Sea level may presently be rising at a rate of a foot per century, but as archaeological sites of quickly abandoned cities now under water have proven, coastlines can flood quickly and unexpectedly.
And although the rise in sea lavel hasn't affected anyone's mortgage yet, it has destroyed habitats in the most low-lying coastal areas of Florida around Florida Bay and Cape Sable.
Brigitte Vlaswinkel is a recent Ph.D. graduate of UM, and a former student of Wanless, now working for Shell International in the Netherlands. For her doctoral dissertation completed last year, she partnered with the UM professor on a study of Cape Sable. Located at the southwest tip of Florida, the cape was for centuries a freshwater marsh protected from the saline water of Florida Bay by a physical barrier (an ancient coastline from about 3000 years ago.)
After World War I it was touted as fertile land ("the finest agricultural soil" reads an old advertisement), and enterprising farmers built roads and houses. But as Vlaswinkel and Wanless discovered, saline waters now flow over the barrier at least 80 times a year. The aquatic life that lives in the freshwater habitat frogs, snakes, alligators has all but vanished. Stands of sawgrass have died. Mangroves have started to grow in some areas, but most of the former marsh is now open water.
Wanless, says Vlaswinkel, is still the only one in the academic world who has been paying close attention to the area. "I don't know why there's not more attention to the southwest coast of Florida," says Vlaswinkel, adding that it's one of the few places where dramatic changes in the coastline can be witnessed in the course of a human lifetime. "I guess because there are no houses that are disappearing into the ocean; it's very remote. It's just the animals that have to deal."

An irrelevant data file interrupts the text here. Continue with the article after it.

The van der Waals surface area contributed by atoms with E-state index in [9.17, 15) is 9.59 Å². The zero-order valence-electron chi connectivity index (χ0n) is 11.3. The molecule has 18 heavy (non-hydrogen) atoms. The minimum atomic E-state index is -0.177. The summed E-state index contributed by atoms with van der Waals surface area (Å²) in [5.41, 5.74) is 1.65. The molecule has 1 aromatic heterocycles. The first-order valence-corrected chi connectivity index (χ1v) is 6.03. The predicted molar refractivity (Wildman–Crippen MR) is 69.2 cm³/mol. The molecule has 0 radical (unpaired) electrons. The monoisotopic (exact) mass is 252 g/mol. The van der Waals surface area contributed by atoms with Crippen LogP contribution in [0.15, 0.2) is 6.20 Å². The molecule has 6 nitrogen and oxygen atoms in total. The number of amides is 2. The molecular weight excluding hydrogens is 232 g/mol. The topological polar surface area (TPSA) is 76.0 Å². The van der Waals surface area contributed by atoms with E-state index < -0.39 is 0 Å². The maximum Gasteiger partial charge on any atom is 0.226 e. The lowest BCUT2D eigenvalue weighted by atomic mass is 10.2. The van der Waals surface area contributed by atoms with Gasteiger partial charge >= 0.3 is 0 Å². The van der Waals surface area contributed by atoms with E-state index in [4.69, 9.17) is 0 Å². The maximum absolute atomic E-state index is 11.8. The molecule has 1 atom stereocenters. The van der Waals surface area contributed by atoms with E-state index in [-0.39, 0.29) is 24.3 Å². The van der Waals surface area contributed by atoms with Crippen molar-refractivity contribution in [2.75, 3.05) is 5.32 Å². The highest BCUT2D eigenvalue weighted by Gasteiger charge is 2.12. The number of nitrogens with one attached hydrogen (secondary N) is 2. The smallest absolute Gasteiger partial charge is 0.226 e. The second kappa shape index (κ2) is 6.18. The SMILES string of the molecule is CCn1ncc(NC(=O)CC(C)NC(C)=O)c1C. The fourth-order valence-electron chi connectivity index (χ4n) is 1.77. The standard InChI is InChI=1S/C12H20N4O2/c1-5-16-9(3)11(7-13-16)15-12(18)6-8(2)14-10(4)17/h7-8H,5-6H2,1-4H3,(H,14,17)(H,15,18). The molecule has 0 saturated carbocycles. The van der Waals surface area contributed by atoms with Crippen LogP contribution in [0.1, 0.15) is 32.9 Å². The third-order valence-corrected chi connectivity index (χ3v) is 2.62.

Wanless is more bleak. "We've created a monster that's creeping up on us," he says. He cites other signs: In Oleta State Park red mangroves are growing in areas that used to be black mangrove habitat (red mangroves grow in deeper depths of water). Beaches are eroding faster than municipalities can replenish them an effort that's an environmental disaster in itself, as low-quality imported sand clouds the water and prevents sunlight from reaching reefs.
"I have to shut up now, don't I?" Wanless asked the group at the courthouse after speaking for a long while. "I'm going too long."
"No, keep scaring us," said Tropical Audubon's Guerra.
Wanless complied, showing a topographical map of Miami. There were few areas that topped five feet in elevation. Then he continued to the next slide, which showed his projections for the South Florida coastline in 2100. "Turkey Point will be a nice island you can visit," he quipped.
For Wanless, what is happening to Florida's lowest-lying habitats is a window for what's to come.
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"We've finally realized the ocean is responding to our efforts to put as much CO2 into the atmosphere as we can a giant, silly experiment with the planet," he concludes. "There's no reason to think that it will stabilize."
Last week Miami New Times received the most disturbing global warming data to date. The first warming-inspired hurricane, expected when the season begins in June, should provide just enough extra water to push Miami Seaquarium's crocodiles over the wee walls of their concrete pens and into open water. This comes from Russ Rector, a disgruntled former dolphin handler. When that happens, Rector estimates that they will breed with native alligators to form an indefatigable superspecies: the croc-a-gator.
With no scientific evidence to support the claim whatsoever, New Times has come up with some initial sketches and specs for the mighty croc-a-gator. Using a series of complex algorithms, we have determined that they will be roughly the size of a city garbage truck. Their massive jaws will be equipped with lasers. They will also be bulletproof, giving them just enough of a leg up in the post-global-warming water-world to trump humans. Calvin Godfrey